In 2023 most common question asked of the
Provincial Safe Sport Officer of Bowls Alberta was
“How do I deal with someone that I find most
annoying or disruptive or just plain hard to get along
with? In response the following reminders and
suggestions for communicating with others has been
Conflict is a normal occurrence for all individuals in
all sports. When handled well it can be beneficial. It
doesn’t matter how long people have been members
of a club or how long a particular team’s been
together, difficulties are bound to come up. By
normalizing and addressing conflict in a healthy way,
you can build trust and better relationships together.
The following is a list of gathered tools to help
navigate interpersonal challenges and conflicts.
Consider How You Are Communicating: Verbal & Non-Verbal Communication
Verbal communication includes words that are spoken, as well as written words-including emails, texts,
social media posts and written letters. Examples as follows:
• Face-to-Face Communication
Verbal communication is not generally problematic, as we can see non-verbal cues and consider
them, which helps with avoiding or working through disagreement.
• Phone communication
Phone communication is also verbal, but possibly problematic because body language is not seen.
One’s tone of voice and opportunity to ask questions can help communications be clearer.
• Written Verbal Communication
Written verbal communication for individuals trying to resolve conflict, especially within emails or
text messages can be the most problematic and is the least preferred method of trying to resolve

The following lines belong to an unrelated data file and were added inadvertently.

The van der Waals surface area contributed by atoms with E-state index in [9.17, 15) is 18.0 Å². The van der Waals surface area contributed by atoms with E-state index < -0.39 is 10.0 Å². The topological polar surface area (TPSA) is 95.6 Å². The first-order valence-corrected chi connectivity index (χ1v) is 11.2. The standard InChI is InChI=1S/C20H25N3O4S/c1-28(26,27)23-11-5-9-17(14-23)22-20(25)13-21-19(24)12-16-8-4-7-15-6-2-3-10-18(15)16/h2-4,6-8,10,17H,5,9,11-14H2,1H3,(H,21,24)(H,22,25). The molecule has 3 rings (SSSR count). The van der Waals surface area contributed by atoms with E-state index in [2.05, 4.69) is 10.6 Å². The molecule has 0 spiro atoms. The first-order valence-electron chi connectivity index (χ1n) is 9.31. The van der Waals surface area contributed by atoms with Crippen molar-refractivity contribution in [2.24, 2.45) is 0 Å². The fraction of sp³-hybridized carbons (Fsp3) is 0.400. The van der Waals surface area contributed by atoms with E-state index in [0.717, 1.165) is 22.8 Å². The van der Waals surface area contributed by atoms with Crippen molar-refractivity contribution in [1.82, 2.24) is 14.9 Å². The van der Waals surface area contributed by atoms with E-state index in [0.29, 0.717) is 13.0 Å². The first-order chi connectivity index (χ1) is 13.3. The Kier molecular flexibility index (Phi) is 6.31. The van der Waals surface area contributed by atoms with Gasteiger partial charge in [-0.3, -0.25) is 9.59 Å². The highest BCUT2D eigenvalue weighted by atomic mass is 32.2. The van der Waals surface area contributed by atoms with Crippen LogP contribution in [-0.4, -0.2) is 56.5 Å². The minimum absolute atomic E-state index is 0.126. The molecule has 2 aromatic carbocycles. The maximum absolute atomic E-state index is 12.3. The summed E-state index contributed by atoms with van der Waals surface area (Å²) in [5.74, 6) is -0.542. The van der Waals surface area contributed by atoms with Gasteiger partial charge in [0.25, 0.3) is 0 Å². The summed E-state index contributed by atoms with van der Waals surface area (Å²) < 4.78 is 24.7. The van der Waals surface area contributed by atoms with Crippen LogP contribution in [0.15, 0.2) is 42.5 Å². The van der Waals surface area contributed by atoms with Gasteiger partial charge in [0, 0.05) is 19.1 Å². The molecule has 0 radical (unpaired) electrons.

Non-verbal communication is any communication that does not involve words. What we know is that most
communication is done through body language and only a small part of communication involves the words
that we say or write. Eye-rolling, tone of voice, and posture are all non-verbal communicators. They say
more to us than the words that we are using or writing when we are trying to figure out how somebody
An important non-verbal communication or rather I suppose a reaction, could also be considered what one
reads between the lines within an email or text message when the body language is absent and when issues
Steps to help Manage Conflict
1. Leave the Tech Behind
Sending an email provides a shield that protects us when we are feeling vulnerable and emotional about an
issue and potential responses, but does it solve anything? Almost never. Sending emails is quite possibly
the number one factor in the escalation and prolonging of a conflict or dispute.
Six essential questions to ask yourself before sending an email or text:
1. Is it important?
2. Do you need to apologize?
3. Have you waited too long to respond?
4. Do you anticipate questions?
5. Is it complicated?
6. Is it personal?
If you answered yes to any of these questions above, it is wise to consider face-to-face or at least phone
communication. Remember that most often the best and most respectful way to manage your conflict with
another individual is face-to-face!
2. Consider Your Assumptions
No one has the power to read minds, however when we are having an interpersonal dispute we need to try
to understand what others are thinking. We do this so we can determine our own actions. Often, we make
assumptions which lead us to misinterpret others’ motivations. Assumptions are what we believe to be true
but are not based on fact and are made using the selected facts we take from a situation. Assumptions
inform our decisions – we analyse information and draw conclusions about reality based on them.
There are two ways that help with managing assumptions.
1. Be curious, not judgemental. Slowing things down and getting curious about what is motivating the
other person’s actions.